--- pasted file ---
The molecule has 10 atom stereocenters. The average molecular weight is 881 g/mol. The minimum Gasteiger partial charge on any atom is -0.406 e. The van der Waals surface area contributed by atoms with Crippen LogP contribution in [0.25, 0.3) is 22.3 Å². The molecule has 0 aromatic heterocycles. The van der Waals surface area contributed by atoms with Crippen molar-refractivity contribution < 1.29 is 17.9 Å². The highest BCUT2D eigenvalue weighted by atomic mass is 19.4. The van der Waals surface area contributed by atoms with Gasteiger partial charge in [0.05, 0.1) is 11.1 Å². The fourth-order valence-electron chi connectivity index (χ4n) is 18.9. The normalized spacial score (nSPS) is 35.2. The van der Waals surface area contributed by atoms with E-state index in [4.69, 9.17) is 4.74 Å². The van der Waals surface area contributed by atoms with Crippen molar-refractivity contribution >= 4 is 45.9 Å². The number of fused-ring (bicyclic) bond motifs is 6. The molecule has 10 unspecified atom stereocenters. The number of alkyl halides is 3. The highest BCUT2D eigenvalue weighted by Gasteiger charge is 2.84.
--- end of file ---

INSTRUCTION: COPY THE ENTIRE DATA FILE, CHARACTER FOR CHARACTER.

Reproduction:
The molecule has 10 atom stereocenters. The average molecular weight is 881 g/mol. The minimum Gasteiger partial charge on any atom is -0.406 e. The van der Waals surface area contributed by atoms with Crippen LogP contribution in [0.25, 0.3) is 22.3 Å². The molecule has 0 aromatic heterocycles. The van der Waals surface area contributed by atoms with Crippen molar-refractivity contribution < 1.29 is 17.9 Å². The highest BCUT2D eigenvalue weighted by atomic mass is 19.4. The van der Waals surface area contributed by atoms with Gasteiger partial charge in [0.05, 0.1) is 11.1 Å². The fourth-order valence-electron chi connectivity index (χ4n) is 18.9. The normalized spacial score (nSPS) is 35.2. The van der Waals surface area contributed by atoms with E-state index in [4.69, 9.17) is 4.74 Å². The van der Waals surface area contributed by atoms with Crippen molar-refractivity contribution >= 4 is 45.9 Å². The number of fused-ring (bicyclic) bond motifs is 6. The molecule has 10 unspecified atom stereocenters. The number of alkyl halides is 3. The highest BCUT2D eigenvalue weighted by Gasteiger charge is 2.84.